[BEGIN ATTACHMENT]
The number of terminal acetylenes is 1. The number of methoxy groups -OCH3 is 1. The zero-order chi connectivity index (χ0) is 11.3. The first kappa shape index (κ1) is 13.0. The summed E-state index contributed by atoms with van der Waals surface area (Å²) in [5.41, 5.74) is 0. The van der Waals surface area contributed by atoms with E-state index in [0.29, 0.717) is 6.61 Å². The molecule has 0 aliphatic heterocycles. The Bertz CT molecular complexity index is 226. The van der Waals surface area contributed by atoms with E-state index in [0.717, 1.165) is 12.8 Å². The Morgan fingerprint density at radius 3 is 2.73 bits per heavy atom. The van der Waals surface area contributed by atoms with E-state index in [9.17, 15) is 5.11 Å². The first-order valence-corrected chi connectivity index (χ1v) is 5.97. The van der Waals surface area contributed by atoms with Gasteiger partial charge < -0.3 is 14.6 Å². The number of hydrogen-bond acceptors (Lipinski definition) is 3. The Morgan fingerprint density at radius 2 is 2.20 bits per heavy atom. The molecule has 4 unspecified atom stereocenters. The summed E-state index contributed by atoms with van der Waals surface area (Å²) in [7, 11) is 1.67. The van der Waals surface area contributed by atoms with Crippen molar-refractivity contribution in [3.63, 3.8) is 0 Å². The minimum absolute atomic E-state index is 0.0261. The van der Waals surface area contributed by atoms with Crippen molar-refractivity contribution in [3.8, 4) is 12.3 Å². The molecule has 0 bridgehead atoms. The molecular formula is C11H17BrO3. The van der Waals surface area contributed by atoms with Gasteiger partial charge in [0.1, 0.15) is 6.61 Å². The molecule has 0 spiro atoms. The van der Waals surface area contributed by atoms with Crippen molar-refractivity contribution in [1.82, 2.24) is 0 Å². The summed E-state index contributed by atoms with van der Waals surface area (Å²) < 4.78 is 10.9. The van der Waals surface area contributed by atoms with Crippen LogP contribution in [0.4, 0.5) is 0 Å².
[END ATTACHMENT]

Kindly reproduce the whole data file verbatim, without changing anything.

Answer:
The number of terminal acetylenes is 1. The number of methoxy groups -OCH3 is 1. The zero-order chi connectivity index (χ0) is 11.3. The first kappa shape index (κ1) is 13.0. The summed E-state index contributed by atoms with van der Waals surface area (Å²) in [5.41, 5.74) is 0. The van der Waals surface area contributed by atoms with E-state index in [0.29, 0.717) is 6.61 Å². The molecule has 0 aliphatic heterocycles. The Bertz CT molecular complexity index is 226. The van der Waals surface area contributed by atoms with E-state index in [0.717, 1.165) is 12.8 Å². The Morgan fingerprint density at radius 3 is 2.73 bits per heavy atom. The van der Waals surface area contributed by atoms with E-state index in [9.17, 15) is 5.11 Å². The first-order valence-corrected chi connectivity index (χ1v) is 5.97. The van der Waals surface area contributed by atoms with Gasteiger partial charge < -0.3 is 14.6 Å². The number of hydrogen-bond acceptors (Lipinski definition) is 3. The Morgan fingerprint density at radius 2 is 2.20 bits per heavy atom. The molecule has 4 unspecified atom stereocenters. The summed E-state index contributed by atoms with van der Waals surface area (Å²) in [7, 11) is 1.67. The van der Waals surface area contributed by atoms with Crippen molar-refractivity contribution in [3.63, 3.8) is 0 Å². The minimum absolute atomic E-state index is 0.0261. The van der Waals surface area contributed by atoms with Crippen molar-refractivity contribution in [3.8, 4) is 12.3 Å². The molecule has 0 bridgehead atoms. The molecular formula is C11H17BrO3. The van der Waals surface area contributed by atoms with Gasteiger partial charge in [0.1, 0.15) is 6.61 Å². The molecule has 0 spiro atoms. The van der Waals surface area contributed by atoms with Crippen molar-refractivity contribution in [1.82, 2.24) is 0 Å². The summed E-state index contributed by atoms with van der Waals surface area (Å²) < 4.78 is 10.9. The van der Waals surface area contributed by atoms with Crippen LogP contribution in [0.4, 0.5) is 0 Å².